- What you need to know: When he’s not slinging on a guitar strap or a stethoscope, Matt Golub grabs his tennis racquet. The CU medical student has many passions, but if he had to choose just one, it would be shredding his guitar under the lights.
For Matt Golub, the video game Guitar Hero was a way of life in middle school. Far from a frivolous obsession, the endless hours he spent shredding virtual guitar set the course for his artistic passion. He’s become a full-fledged musician – guitarist, singer and songwriter – one who’s already taken the stage at Red Rocks Amphitheatre.
But biology and math also grabbed the Colorado native’s attention, setting him down a path toward medicine; he is now a third-year student at the University of Colorado School of Medicine.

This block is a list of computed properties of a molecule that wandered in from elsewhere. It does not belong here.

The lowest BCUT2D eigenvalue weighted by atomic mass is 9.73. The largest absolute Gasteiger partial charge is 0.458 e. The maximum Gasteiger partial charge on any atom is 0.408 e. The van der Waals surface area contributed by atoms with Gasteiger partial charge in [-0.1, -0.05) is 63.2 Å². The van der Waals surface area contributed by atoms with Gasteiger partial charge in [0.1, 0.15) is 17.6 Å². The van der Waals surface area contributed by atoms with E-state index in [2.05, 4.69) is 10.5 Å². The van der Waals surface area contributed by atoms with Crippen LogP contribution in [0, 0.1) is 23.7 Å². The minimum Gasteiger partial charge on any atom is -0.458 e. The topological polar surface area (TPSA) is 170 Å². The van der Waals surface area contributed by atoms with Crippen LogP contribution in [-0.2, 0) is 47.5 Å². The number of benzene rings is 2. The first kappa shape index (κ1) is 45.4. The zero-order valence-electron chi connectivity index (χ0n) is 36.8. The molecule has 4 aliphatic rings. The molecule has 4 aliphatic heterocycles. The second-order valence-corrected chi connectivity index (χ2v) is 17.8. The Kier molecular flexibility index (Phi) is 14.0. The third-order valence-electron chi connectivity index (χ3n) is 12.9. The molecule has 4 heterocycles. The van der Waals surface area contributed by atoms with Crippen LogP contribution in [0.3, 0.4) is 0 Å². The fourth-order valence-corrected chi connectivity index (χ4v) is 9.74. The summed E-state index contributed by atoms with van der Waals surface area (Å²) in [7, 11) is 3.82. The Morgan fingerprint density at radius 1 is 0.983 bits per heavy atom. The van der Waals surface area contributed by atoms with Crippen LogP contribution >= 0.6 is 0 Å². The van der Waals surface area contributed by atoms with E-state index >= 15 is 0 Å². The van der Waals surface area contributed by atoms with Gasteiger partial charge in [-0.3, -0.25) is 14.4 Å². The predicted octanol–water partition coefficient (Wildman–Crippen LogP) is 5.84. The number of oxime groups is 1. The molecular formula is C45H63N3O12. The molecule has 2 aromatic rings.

When he’s not slinging on a guitar strap or a stethoscope, Golub enjoys playing tennis, which inspired the name of his band, Splitstep. (Tennis players use the splitstep technique to set and balance themselves on the court.)
With all he’s got going on – Golub is currently in his OBGYN rotation, following cycles of psychiatry, pediatrics and neurology – keeping things in balance can be a challenge.
“As I get older and meet new people, I constantly try to surround myself with supportive figures who stand by me and encourage me to continue pursuing all of my passions,” Golub said.
Dad fuels rock ‘n’ roll dreams
It started with his father, a drummer mainly, but also no slouch on guitar. Hearing his 12-year-old son slaying Guitar Hero, the elder Golub said, “Why don’t you just learn the real guitar?”